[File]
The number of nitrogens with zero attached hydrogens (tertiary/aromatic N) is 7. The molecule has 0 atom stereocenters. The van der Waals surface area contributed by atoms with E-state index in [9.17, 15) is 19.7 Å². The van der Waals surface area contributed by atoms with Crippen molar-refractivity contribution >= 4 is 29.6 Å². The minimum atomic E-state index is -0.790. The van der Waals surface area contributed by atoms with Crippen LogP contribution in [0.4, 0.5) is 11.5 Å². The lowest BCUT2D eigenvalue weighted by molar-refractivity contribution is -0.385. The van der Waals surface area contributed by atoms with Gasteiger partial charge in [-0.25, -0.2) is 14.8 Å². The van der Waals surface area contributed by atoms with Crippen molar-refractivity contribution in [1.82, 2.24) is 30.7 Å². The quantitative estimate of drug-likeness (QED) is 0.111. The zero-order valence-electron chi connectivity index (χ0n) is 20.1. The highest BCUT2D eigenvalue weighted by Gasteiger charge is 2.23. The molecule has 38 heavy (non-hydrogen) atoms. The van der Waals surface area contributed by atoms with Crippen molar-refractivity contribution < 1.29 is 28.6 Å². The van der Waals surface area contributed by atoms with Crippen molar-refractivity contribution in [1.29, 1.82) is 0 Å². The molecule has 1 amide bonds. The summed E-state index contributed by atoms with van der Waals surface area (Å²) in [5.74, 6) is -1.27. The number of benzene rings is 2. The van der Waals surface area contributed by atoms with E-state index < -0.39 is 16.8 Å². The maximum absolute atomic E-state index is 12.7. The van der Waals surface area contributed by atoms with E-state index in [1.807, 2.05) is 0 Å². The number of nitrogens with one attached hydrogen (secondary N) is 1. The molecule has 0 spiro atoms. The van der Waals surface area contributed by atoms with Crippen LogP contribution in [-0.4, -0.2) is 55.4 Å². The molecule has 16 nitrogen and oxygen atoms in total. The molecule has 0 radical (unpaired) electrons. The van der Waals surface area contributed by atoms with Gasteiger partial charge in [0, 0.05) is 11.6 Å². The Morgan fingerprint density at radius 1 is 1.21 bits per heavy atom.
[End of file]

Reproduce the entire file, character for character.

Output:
The number of nitrogens with zero attached hydrogens (tertiary/aromatic N) is 7. The molecule has 0 atom stereocenters. The van der Waals surface area contributed by atoms with E-state index in [9.17, 15) is 19.7 Å². The van der Waals surface area contributed by atoms with Crippen molar-refractivity contribution >= 4 is 29.6 Å². The minimum atomic E-state index is -0.790. The van der Waals surface area contributed by atoms with Crippen LogP contribution in [0.4, 0.5) is 11.5 Å². The lowest BCUT2D eigenvalue weighted by molar-refractivity contribution is -0.385. The van der Waals surface area contributed by atoms with Gasteiger partial charge in [-0.25, -0.2) is 14.8 Å². The van der Waals surface area contributed by atoms with Crippen molar-refractivity contribution in [1.82, 2.24) is 30.7 Å². The quantitative estimate of drug-likeness (QED) is 0.111. The zero-order valence-electron chi connectivity index (χ0n) is 20.1. The highest BCUT2D eigenvalue weighted by Gasteiger charge is 2.23. The molecule has 38 heavy (non-hydrogen) atoms. The van der Waals surface area contributed by atoms with Crippen molar-refractivity contribution < 1.29 is 28.6 Å². The van der Waals surface area contributed by atoms with Crippen molar-refractivity contribution in [1.29, 1.82) is 0 Å². The molecule has 1 amide bonds. The summed E-state index contributed by atoms with van der Waals surface area (Å²) in [5.74, 6) is -1.27. The number of benzene rings is 2. The van der Waals surface area contributed by atoms with E-state index < -0.39 is 16.8 Å². The maximum absolute atomic E-state index is 12.7. The van der Waals surface area contributed by atoms with E-state index in [1.807, 2.05) is 0 Å². The number of nitrogens with one attached hydrogen (secondary N) is 1. The molecule has 0 spiro atoms. The van der Waals surface area contributed by atoms with Crippen LogP contribution in [-0.4, -0.2) is 55.4 Å². The molecule has 16 nitrogen and oxygen atoms in total. The molecule has 0 radical (unpaired) electrons. The van der Waals surface area contributed by atoms with Gasteiger partial charge in [0, 0.05) is 11.6 Å². The Morgan fingerprint density at radius 1 is 1.21 bits per heavy atom.